Pittsburgh Steelers quarterback Ben Roethlisberger is pressured by Chiefs defensive linemen Ron Edwards and Tamba Hali.
By Ed Bouchette Pittsburgh Post-Gazette
KANSAS CITY, Mo. -- Sometimes, Super Bowl hangovers do not occur at the start of the season. They sneak up on a champion and clamp it upside the head when it least expects it.
Steelers quarterback Ben Roethlisberger left the game yesterday with a slight concussion, and his team departed Arrowhead Stadium with one giant headache after it dribbled away a 27-24 loss in overtime to the Kansas City Chiefs.
The high wire the champs have been straddling this season finally gave way. They fell and they fell hard to a Kansas City team that had won only four of its previous 34 games after rookie Ryan Succop kicked a 22-yard field goal with 8:28 left in overtime.
The Steelers' second consecutive loss dropped them to 6-4 and left them wondering about themselves for the first time in a long while.
"Each person has to look at themselves," wide receiver Hines Ward said. "We're all into it, coaches included; they're just as much involved as we are."
Indeed, Steelers coach Mike Tomlin took the blame for what he called a team not prepared.
"I take responsibility for that performance," Tomlin said. "I have to have this football team better prepared to play."
The Steelers outgained the Chiefs (3-7), 515 yards to 282, but the Steelers were done in again by turnovers, squandered chances in the red zone and what has become high comedy, another kickoff return for a touchdown against them. It was the fourth in five games, tying an NFL record for a full season.
Kansas City's Jamaal Charles returned the opening kickoff 97 yards for a score. Those changes the Steelers made a week ago to their kickoff team? It looked as though they inserted Moe, Larry and Curly -- the Three Stooges.
"Man, special teams haven't helped us very much lately," linebacker James Harrison said.
Help never arrived for the Steelers yesterday in many forms.
Roethlisberger, who threw for a season-high 398 yards (32 of 42), tossed three touchdown passes, to Ward for 8 yards, Heath Miller for 10 and to Rashard Mendenhall for 8. But the normally sure-handed Miller also let one pass go through his hands as the Steelers seemed ready to put the game out of reach in the third quarter.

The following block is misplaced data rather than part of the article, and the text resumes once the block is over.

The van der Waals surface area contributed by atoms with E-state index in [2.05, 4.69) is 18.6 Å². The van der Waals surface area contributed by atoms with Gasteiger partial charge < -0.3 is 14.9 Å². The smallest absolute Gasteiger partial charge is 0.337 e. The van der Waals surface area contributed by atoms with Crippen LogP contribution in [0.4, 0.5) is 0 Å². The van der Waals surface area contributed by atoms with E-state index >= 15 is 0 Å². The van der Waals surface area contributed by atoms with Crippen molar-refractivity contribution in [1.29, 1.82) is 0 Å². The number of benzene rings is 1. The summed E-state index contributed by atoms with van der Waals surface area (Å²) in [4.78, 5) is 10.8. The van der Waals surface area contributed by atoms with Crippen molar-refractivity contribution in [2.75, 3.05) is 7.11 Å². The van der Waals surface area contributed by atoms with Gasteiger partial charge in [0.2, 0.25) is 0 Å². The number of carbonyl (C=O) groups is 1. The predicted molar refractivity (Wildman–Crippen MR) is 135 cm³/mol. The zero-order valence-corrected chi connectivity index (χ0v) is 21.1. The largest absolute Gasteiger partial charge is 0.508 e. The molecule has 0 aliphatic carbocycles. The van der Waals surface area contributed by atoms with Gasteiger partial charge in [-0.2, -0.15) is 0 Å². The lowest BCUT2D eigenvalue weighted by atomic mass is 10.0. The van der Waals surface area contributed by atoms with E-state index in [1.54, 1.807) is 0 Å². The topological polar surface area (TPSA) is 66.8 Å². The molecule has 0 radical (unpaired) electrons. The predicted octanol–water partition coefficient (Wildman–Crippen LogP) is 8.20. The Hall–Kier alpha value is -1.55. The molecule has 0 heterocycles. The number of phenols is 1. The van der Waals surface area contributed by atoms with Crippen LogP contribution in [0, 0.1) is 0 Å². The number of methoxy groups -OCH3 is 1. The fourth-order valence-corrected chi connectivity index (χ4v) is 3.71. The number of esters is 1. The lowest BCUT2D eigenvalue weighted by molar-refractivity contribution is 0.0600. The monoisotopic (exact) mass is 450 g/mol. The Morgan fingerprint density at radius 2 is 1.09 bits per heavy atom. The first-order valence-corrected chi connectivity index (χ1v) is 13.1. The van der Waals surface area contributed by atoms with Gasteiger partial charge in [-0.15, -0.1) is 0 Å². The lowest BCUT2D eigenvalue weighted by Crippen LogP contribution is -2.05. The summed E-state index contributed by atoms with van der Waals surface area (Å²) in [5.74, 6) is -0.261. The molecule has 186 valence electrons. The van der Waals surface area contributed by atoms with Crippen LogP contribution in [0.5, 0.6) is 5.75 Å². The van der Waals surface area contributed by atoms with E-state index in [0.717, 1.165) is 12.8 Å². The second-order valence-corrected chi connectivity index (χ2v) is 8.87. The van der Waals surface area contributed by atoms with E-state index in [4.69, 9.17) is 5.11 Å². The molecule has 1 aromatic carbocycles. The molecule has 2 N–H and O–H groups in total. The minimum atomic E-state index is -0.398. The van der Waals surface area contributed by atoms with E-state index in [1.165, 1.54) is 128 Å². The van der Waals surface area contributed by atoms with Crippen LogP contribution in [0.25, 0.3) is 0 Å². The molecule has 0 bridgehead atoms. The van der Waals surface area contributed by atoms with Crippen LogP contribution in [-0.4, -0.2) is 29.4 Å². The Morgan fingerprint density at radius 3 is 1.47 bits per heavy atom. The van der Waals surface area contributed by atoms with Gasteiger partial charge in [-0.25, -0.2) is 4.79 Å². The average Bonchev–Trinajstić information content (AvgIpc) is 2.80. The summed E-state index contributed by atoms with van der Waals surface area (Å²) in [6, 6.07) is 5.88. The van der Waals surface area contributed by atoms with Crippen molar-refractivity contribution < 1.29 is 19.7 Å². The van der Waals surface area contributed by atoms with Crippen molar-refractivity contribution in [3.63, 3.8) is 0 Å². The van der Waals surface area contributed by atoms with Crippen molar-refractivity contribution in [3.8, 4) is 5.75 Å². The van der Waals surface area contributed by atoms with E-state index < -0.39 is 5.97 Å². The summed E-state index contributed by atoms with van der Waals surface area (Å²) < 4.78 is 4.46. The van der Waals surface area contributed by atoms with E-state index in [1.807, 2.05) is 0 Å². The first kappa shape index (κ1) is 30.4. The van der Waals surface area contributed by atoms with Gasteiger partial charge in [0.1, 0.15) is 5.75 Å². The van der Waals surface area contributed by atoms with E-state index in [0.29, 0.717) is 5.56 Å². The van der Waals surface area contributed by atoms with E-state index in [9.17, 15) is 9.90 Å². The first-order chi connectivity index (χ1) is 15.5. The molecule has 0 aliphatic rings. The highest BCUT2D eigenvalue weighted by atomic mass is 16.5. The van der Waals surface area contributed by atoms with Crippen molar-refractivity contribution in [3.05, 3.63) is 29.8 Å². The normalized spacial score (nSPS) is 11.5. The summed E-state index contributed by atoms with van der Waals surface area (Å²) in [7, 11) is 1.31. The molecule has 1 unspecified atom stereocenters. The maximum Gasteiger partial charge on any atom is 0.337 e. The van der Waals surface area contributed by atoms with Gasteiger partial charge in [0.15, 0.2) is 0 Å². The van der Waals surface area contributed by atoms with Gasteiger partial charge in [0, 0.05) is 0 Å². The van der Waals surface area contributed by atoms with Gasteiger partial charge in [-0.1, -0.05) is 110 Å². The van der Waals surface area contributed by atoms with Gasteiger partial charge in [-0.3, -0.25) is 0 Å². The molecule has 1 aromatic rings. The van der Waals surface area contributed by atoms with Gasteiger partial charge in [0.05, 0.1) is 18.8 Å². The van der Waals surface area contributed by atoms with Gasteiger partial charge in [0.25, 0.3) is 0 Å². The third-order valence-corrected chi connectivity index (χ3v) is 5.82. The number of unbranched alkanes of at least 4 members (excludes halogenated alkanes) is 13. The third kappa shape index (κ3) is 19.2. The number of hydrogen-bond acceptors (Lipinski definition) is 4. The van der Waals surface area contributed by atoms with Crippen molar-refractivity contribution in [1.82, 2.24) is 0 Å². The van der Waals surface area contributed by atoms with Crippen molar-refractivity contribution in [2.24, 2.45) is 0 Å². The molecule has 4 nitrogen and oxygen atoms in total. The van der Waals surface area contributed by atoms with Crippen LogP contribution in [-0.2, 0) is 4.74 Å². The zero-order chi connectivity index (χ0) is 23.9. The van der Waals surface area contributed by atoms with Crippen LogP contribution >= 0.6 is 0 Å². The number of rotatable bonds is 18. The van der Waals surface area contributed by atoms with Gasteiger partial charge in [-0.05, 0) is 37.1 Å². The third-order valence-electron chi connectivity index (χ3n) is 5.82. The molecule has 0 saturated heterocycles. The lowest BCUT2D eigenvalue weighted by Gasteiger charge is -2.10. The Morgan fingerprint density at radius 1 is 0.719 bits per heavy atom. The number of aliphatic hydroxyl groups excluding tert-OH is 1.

Leading 17-7 at halftime, the Steelers were poised to stretch their lead with a first down at their 48 on the opening drive of the second half.
Roethlisberger threw a perfect pass to Miller over the middle but the ball went through his hands at the 36 and popped up into the hands of Chiefs linebacker Andy Studebaker, making his first pro start because Mike Vrabel was hurt. The Chiefs' drive after the interception ended with Matt Cassel (15 of 30, 248 yards) throwing a 21-yard touchdown to Leonard Pope and the game was on at 17-14.
A distressed Miller -- who otherwise had a big game with seven catches for 95 yards and his touchdown -- took the blame for letting the ball and the game get away.
"I thought we ended the first half well," Miller said quietly. "We're driving down the field and I don't make the play and practically handed the ball to the other team. I felt it was a battle from there on in."
He had more company than the Steelers would have preferred. The Steelers drove again to a first down at the Chiefs' 10 in the third quarter. But Roethlisberger was hit when he tried to pass to an open Ward in the left corner of the end zone, and the ball fluttered into Studebaker's hands again 2 yards deep. He returned it 94 yards before Mendenhall made a saving tackle at the eight.
Succop tied the score with a 27-yard field goal at 17-17 and this most unusual contest entered the fourth quarter.
"Those first three or four drives in the third quarter left that team back in the game and gave them a chance to stick around," Ward said.
The Steelers' defense, though, finally forced a big play when Lawrence Timmons sacked Cassel, who fumbled. James Harrison recovered at the Kansas City 27, and five plays later Mendenhall caught a touchdown pass that gave them a 24-17 lead with 8:35 to go.
Just as quickly, the Chiefs struck back and shocked the NFL's second-ranked defense in doing so. The defense that prides itself on not allowing big plays gave up two of them on that drive -- consecutive passes by Cassel of 30 yards to Lance Long and 47 to Chris Chambers. Charles then caught a 2-yard touchdown pass to tie it at 4:54.
It seemed this growing nightmare might end when Ward called tails correctly on the coin flip and the Steelers began the first drive of sudden-death at their 20. They reached their 49 when, on second-and-3, Roethlisberger was sacked and injured and center Justin Hartwig also was called for holding.
Charlie Batch, though, came on to play for the first time since the 2007 season and rifled a pass to Santonio Holmes of 17 yards to give the Steelers a first down at the Kansas City 43. That became a third-and-2 at the 35 and Mewelde Moore ran a sweep toward the right end that lost 3 yards.
Tomlin elected to punt rather than try what would have been a 56-yard field goal.
Four plays later it was over, on the play after cornerback Ike Taylor dropped what would have been an interception at the 23.
The Chiefs had a third-and-5 at their 35 and Steelers defensive backs later said they did not get the play call before the snap. Cassel threw a short pass over the middle to Chambers, who ran toward the right sideline. Clark had a shot at him near the 30 and missed and Chambers made it to the 4 for a 61-yard gain.
Chiefs coach Todd Haley did not hesitate. He sent Succop, the last player drafted this year, onto the field and he kicked the ball and the Steelers home.
"We play like we played today, you deserve to lose," said nose tackle Casey Hampton, who had one of his team's five sacks.